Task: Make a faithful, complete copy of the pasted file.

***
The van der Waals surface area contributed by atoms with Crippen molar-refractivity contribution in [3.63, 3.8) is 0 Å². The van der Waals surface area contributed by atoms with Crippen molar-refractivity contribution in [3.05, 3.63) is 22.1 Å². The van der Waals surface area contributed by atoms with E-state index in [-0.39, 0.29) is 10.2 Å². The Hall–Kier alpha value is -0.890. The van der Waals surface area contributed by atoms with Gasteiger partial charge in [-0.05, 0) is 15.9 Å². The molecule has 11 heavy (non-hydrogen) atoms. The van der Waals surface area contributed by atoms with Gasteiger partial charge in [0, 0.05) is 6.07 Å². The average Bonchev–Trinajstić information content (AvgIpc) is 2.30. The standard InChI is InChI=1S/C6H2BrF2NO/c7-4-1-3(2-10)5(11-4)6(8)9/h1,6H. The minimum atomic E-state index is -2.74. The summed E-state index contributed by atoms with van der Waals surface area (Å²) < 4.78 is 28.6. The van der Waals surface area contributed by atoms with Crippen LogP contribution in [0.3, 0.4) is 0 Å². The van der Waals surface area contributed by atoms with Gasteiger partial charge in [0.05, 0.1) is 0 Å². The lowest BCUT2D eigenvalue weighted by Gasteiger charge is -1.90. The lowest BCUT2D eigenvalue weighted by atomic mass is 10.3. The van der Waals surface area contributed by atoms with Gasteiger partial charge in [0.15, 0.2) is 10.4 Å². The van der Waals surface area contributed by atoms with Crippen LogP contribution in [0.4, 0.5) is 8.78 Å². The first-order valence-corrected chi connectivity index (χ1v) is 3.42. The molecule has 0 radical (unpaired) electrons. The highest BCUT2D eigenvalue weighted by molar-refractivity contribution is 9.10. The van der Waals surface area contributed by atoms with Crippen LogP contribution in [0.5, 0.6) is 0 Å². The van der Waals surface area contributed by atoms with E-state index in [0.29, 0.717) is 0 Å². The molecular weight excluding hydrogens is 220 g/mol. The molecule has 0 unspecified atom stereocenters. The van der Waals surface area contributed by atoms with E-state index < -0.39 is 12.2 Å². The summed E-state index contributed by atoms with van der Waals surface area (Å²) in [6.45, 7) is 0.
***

The van der Waals surface area contributed by atoms with Crippen molar-refractivity contribution in [3.63, 3.8) is 0 Å². The van der Waals surface area contributed by atoms with Crippen molar-refractivity contribution in [3.05, 3.63) is 22.1 Å². The van der Waals surface area contributed by atoms with E-state index in [-0.39, 0.29) is 10.2 Å². The Hall–Kier alpha value is -0.890. The van der Waals surface area contributed by atoms with Gasteiger partial charge in [-0.05, 0) is 15.9 Å². The molecule has 11 heavy (non-hydrogen) atoms. The van der Waals surface area contributed by atoms with Gasteiger partial charge in [0, 0.05) is 6.07 Å². The average Bonchev–Trinajstić information content (AvgIpc) is 2.30. The standard InChI is InChI=1S/C6H2BrF2NO/c7-4-1-3(2-10)5(11-4)6(8)9/h1,6H. The minimum atomic E-state index is -2.74. The summed E-state index contributed by atoms with van der Waals surface area (Å²) < 4.78 is 28.6. The van der Waals surface area contributed by atoms with Crippen LogP contribution in [0.3, 0.4) is 0 Å². The van der Waals surface area contributed by atoms with Gasteiger partial charge in [0.05, 0.1) is 0 Å². The lowest BCUT2D eigenvalue weighted by Gasteiger charge is -1.90. The lowest BCUT2D eigenvalue weighted by atomic mass is 10.3. The van der Waals surface area contributed by atoms with Gasteiger partial charge in [0.15, 0.2) is 10.4 Å². The van der Waals surface area contributed by atoms with Crippen LogP contribution in [0.4, 0.5) is 8.78 Å². The first-order valence-corrected chi connectivity index (χ1v) is 3.42. The molecule has 0 radical (unpaired) electrons. The highest BCUT2D eigenvalue weighted by molar-refractivity contribution is 9.10. The van der Waals surface area contributed by atoms with Crippen LogP contribution in [0.5, 0.6) is 0 Å². The van der Waals surface area contributed by atoms with E-state index in [0.29, 0.717) is 0 Å². The molecular weight excluding hydrogens is 220 g/mol. The molecule has 0 unspecified atom stereocenters. The van der Waals surface area contributed by atoms with E-state index < -0.39 is 12.2 Å². The summed E-state index contributed by atoms with van der Waals surface area (Å²) in [6.45, 7) is 0.